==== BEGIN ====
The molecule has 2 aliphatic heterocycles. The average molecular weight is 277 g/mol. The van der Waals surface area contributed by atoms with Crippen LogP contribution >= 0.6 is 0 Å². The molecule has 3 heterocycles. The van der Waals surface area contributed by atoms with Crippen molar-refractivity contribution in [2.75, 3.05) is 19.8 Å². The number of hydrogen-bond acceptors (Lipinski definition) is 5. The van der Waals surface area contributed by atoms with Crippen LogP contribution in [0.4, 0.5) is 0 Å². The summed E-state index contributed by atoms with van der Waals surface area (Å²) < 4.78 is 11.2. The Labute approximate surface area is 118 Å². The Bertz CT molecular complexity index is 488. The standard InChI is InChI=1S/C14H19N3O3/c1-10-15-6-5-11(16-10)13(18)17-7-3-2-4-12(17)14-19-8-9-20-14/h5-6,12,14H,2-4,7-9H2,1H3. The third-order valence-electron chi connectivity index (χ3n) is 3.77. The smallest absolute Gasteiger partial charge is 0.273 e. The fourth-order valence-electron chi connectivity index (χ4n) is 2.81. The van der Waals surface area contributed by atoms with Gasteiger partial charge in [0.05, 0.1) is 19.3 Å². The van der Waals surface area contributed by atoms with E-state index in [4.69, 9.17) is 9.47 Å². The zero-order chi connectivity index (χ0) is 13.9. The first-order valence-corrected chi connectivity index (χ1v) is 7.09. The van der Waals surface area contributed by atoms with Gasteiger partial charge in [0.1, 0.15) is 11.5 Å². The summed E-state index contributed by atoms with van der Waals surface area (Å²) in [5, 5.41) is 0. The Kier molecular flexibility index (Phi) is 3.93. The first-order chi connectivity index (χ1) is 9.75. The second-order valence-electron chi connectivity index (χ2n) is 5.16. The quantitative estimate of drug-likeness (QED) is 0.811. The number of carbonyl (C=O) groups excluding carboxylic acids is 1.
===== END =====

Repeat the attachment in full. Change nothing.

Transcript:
The molecule has 2 aliphatic heterocycles. The average molecular weight is 277 g/mol. The van der Waals surface area contributed by atoms with Crippen LogP contribution >= 0.6 is 0 Å². The molecule has 3 heterocycles. The van der Waals surface area contributed by atoms with Crippen molar-refractivity contribution in [2.75, 3.05) is 19.8 Å². The number of hydrogen-bond acceptors (Lipinski definition) is 5. The van der Waals surface area contributed by atoms with Crippen LogP contribution in [0.4, 0.5) is 0 Å². The summed E-state index contributed by atoms with van der Waals surface area (Å²) < 4.78 is 11.2. The Labute approximate surface area is 118 Å². The Bertz CT molecular complexity index is 488. The standard InChI is InChI=1S/C14H19N3O3/c1-10-15-6-5-11(16-10)13(18)17-7-3-2-4-12(17)14-19-8-9-20-14/h5-6,12,14H,2-4,7-9H2,1H3. The third-order valence-electron chi connectivity index (χ3n) is 3.77. The smallest absolute Gasteiger partial charge is 0.273 e. The fourth-order valence-electron chi connectivity index (χ4n) is 2.81. The van der Waals surface area contributed by atoms with Gasteiger partial charge in [0.05, 0.1) is 19.3 Å². The van der Waals surface area contributed by atoms with E-state index in [4.69, 9.17) is 9.47 Å². The zero-order chi connectivity index (χ0) is 13.9. The first-order valence-corrected chi connectivity index (χ1v) is 7.09. The van der Waals surface area contributed by atoms with Gasteiger partial charge in [0.1, 0.15) is 11.5 Å². The summed E-state index contributed by atoms with van der Waals surface area (Å²) in [5, 5.41) is 0. The Kier molecular flexibility index (Phi) is 3.93. The first-order chi connectivity index (χ1) is 9.75. The second-order valence-electron chi connectivity index (χ2n) is 5.16. The quantitative estimate of drug-likeness (QED) is 0.811. The number of carbonyl (C=O) groups excluding carboxylic acids is 1.